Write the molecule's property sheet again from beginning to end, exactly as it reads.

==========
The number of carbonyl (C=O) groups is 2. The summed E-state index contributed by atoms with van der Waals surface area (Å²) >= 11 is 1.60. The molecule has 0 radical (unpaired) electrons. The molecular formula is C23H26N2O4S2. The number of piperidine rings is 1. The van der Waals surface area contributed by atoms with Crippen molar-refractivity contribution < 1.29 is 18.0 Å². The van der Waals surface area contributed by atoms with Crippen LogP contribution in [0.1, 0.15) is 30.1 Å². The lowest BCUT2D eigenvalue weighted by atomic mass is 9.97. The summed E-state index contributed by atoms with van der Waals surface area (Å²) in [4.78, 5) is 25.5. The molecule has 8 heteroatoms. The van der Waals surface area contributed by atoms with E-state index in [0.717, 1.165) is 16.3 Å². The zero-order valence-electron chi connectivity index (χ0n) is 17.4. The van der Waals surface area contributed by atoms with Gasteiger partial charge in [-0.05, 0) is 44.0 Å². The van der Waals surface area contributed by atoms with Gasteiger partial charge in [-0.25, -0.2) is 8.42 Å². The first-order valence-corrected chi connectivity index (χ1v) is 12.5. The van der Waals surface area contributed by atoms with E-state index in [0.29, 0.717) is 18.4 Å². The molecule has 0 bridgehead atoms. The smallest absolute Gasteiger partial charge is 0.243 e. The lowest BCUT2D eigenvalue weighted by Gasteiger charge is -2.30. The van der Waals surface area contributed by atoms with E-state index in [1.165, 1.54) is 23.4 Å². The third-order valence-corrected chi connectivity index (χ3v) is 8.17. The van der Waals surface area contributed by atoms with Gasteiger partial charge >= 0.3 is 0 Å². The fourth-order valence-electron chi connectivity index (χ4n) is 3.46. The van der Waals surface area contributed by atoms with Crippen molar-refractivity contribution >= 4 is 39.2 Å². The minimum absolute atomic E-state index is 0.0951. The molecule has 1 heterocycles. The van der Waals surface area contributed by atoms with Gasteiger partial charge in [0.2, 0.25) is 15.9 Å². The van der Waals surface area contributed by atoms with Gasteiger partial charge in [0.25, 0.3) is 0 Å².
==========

The number of carbonyl (C=O) groups is 2. The summed E-state index contributed by atoms with van der Waals surface area (Å²) >= 11 is 1.60. The molecule has 0 radical (unpaired) electrons. The molecular formula is C23H26N2O4S2. The number of piperidine rings is 1. The van der Waals surface area contributed by atoms with Crippen molar-refractivity contribution < 1.29 is 18.0 Å². The van der Waals surface area contributed by atoms with Crippen LogP contribution in [0.1, 0.15) is 30.1 Å². The lowest BCUT2D eigenvalue weighted by atomic mass is 9.97. The summed E-state index contributed by atoms with van der Waals surface area (Å²) in [4.78, 5) is 25.5. The molecule has 8 heteroatoms. The van der Waals surface area contributed by atoms with E-state index in [0.717, 1.165) is 16.3 Å². The zero-order valence-electron chi connectivity index (χ0n) is 17.4. The van der Waals surface area contributed by atoms with Gasteiger partial charge in [-0.05, 0) is 44.0 Å². The van der Waals surface area contributed by atoms with Gasteiger partial charge in [-0.25, -0.2) is 8.42 Å². The first-order valence-corrected chi connectivity index (χ1v) is 12.5. The van der Waals surface area contributed by atoms with E-state index in [0.29, 0.717) is 18.4 Å². The molecule has 0 bridgehead atoms. The smallest absolute Gasteiger partial charge is 0.243 e. The lowest BCUT2D eigenvalue weighted by Gasteiger charge is -2.30. The van der Waals surface area contributed by atoms with E-state index in [1.165, 1.54) is 23.4 Å². The third-order valence-corrected chi connectivity index (χ3v) is 8.17. The van der Waals surface area contributed by atoms with Gasteiger partial charge >= 0.3 is 0 Å². The fourth-order valence-electron chi connectivity index (χ4n) is 3.46. The van der Waals surface area contributed by atoms with Crippen molar-refractivity contribution >= 4 is 39.2 Å². The minimum absolute atomic E-state index is 0.0951. The molecule has 1 heterocycles. The van der Waals surface area contributed by atoms with Gasteiger partial charge in [0.2, 0.25) is 15.9 Å². The van der Waals surface area contributed by atoms with Gasteiger partial charge in [0.25, 0.3) is 0 Å².